The No. 2 official at the Energy Department defended the Biden administration’s move to pause new permits for some natural gas export projects as tensions among lawmakers flared at a Senate hearing Thursday.
Deputy Energy Secretary David Turk, testifying before the Senate Energy and Natural Resources Committee, fielded questions from a number of lawmakers, especially Republicans, who opposed the pause.
“Russia continues its brutal war in Ukraine … Iran’s proxies are waging a terrorist campaign against Israel,” Sen. John Barrasso (R-Wyo.) said. “In times of war, is it wise to give our allies and partners and neutral parties across the world an excuse to do business with our enemies?”
“We’ve already tripled just over the last five to six years in terms of our export,” Turk responded. “You look at that huge growth, and then you compare that with what our allies need.”
The Biden official said the climate portion of the federal government’s review would focus on both leaks of potent plant-warming gas methane from existing operations as well as the long-term impacts of exporting the fuel.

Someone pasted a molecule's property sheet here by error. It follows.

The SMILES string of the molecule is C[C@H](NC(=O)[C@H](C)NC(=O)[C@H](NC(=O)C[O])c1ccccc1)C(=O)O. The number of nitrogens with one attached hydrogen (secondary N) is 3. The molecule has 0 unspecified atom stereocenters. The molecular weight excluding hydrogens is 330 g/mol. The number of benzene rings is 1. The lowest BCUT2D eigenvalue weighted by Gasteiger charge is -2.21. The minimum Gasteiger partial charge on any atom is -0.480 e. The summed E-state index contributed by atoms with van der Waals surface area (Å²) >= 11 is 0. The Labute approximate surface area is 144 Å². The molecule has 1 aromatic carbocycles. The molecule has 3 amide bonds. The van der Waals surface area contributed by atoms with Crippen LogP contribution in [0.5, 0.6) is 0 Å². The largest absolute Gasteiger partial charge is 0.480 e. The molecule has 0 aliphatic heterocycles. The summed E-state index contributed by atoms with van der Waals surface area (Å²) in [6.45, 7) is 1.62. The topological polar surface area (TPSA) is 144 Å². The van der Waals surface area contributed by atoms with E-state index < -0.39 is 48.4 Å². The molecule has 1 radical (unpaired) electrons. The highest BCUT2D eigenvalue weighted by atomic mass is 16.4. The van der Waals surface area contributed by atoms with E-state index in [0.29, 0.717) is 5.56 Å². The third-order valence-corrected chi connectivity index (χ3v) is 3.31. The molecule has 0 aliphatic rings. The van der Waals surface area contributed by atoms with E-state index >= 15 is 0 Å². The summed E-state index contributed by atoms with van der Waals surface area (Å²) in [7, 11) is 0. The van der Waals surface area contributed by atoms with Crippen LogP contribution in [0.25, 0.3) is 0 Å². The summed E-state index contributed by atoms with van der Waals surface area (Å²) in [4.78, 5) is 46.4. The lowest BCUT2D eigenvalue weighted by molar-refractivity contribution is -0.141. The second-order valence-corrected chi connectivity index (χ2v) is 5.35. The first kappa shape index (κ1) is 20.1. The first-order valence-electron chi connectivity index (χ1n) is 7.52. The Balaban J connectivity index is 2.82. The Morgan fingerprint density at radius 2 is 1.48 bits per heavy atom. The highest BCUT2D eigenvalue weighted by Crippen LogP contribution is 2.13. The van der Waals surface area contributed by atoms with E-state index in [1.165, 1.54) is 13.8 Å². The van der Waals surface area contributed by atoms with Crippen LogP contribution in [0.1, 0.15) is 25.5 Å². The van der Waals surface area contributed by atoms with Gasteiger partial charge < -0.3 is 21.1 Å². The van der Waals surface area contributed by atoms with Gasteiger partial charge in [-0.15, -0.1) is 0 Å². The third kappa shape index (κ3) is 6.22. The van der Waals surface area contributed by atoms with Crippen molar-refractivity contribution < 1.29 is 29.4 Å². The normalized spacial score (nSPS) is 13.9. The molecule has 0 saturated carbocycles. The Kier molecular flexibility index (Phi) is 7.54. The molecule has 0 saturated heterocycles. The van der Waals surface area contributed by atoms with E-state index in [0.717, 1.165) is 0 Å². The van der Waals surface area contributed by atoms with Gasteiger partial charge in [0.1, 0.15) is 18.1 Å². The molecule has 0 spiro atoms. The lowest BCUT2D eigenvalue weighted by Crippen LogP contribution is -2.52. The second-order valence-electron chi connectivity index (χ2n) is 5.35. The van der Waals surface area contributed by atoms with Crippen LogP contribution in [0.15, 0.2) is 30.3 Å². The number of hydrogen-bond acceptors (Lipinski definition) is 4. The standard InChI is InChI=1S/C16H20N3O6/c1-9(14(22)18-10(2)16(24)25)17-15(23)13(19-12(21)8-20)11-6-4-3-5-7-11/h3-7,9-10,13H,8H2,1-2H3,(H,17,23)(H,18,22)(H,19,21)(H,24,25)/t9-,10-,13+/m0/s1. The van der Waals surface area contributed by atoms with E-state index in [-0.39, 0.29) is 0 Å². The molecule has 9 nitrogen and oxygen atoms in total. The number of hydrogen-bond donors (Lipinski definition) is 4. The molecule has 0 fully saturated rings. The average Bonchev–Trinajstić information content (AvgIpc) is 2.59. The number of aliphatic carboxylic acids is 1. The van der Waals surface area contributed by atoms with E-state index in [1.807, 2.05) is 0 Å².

“A scenario consistent with achieving our net-zero goals says we need 75 percent less liquified natural gas … exports around the world by 2050, so those are stark numbers, and we’ve got to take that very much into account,” he said.
The administration’s pause, which applies to not-yet-approved projects that would ship gas abroad, has been met by significant pushback, with Sen. Joe Manchin (D-W.Va.) joining Republicans in criticizing it Thursday.
“If we were talking about considering a pause, this is a great, great panel for this. You have an executive order doing a pause,” Manchin said. “They put the cart before the horse … You really leaped before you looked.”
Sen. Angus King (I-Maine), who caucuses with Democrats, proceeded to defend the administration’s move during a heated exchange with Manchin.
“I think it’s just the opposite,” King shot back. “Their job is to see that these projects are in the public interest, there’s no way to do that without the data.”
“You can’t do the pause first though,” Manchin said.
“So they’re supposed to continue approving projects? Continue approving projects when you find out five years from now it was a disaster — I don’t think that’s a very good plan,” King responded.
Manchin later added that the pause was “ill-advised” because it’s “sending out to the world right now that we might not be in the market.”